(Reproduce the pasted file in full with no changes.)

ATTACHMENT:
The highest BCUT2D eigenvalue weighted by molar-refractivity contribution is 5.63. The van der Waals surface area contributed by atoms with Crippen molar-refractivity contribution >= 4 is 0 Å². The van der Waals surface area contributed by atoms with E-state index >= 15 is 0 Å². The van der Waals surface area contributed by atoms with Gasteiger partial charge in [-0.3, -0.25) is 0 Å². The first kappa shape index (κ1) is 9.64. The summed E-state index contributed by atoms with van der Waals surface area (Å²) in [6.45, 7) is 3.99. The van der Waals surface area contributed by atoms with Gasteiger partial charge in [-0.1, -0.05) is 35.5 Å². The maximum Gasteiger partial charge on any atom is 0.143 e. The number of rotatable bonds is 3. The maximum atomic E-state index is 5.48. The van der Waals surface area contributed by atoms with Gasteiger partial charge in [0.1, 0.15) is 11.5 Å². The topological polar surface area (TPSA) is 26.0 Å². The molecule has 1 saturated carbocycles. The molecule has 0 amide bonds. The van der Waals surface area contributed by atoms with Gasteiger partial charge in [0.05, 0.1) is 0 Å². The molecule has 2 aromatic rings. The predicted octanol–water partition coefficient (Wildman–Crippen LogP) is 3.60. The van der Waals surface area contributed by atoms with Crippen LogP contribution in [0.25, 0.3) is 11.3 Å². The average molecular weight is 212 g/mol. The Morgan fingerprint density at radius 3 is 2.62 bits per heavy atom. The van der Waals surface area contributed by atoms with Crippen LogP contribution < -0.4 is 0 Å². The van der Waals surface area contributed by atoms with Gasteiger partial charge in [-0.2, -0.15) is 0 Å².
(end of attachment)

The highest BCUT2D eigenvalue weighted by molar-refractivity contribution is 5.63. The van der Waals surface area contributed by atoms with Crippen molar-refractivity contribution >= 4 is 0 Å². The van der Waals surface area contributed by atoms with E-state index >= 15 is 0 Å². The van der Waals surface area contributed by atoms with Gasteiger partial charge in [-0.3, -0.25) is 0 Å². The first kappa shape index (κ1) is 9.64. The summed E-state index contributed by atoms with van der Waals surface area (Å²) in [6.45, 7) is 3.99. The van der Waals surface area contributed by atoms with Gasteiger partial charge in [-0.1, -0.05) is 35.5 Å². The maximum Gasteiger partial charge on any atom is 0.143 e. The number of rotatable bonds is 3. The maximum atomic E-state index is 5.48. The van der Waals surface area contributed by atoms with Gasteiger partial charge in [0.1, 0.15) is 11.5 Å². The topological polar surface area (TPSA) is 26.0 Å². The molecule has 1 saturated carbocycles. The molecule has 0 amide bonds. The van der Waals surface area contributed by atoms with Gasteiger partial charge in [0.05, 0.1) is 0 Å². The molecule has 2 aromatic rings. The predicted octanol–water partition coefficient (Wildman–Crippen LogP) is 3.60. The van der Waals surface area contributed by atoms with Crippen LogP contribution in [0.25, 0.3) is 11.3 Å². The average molecular weight is 212 g/mol. The Morgan fingerprint density at radius 3 is 2.62 bits per heavy atom. The van der Waals surface area contributed by atoms with Crippen LogP contribution < -0.4 is 0 Å². The van der Waals surface area contributed by atoms with Gasteiger partial charge in [-0.2, -0.15) is 0 Å².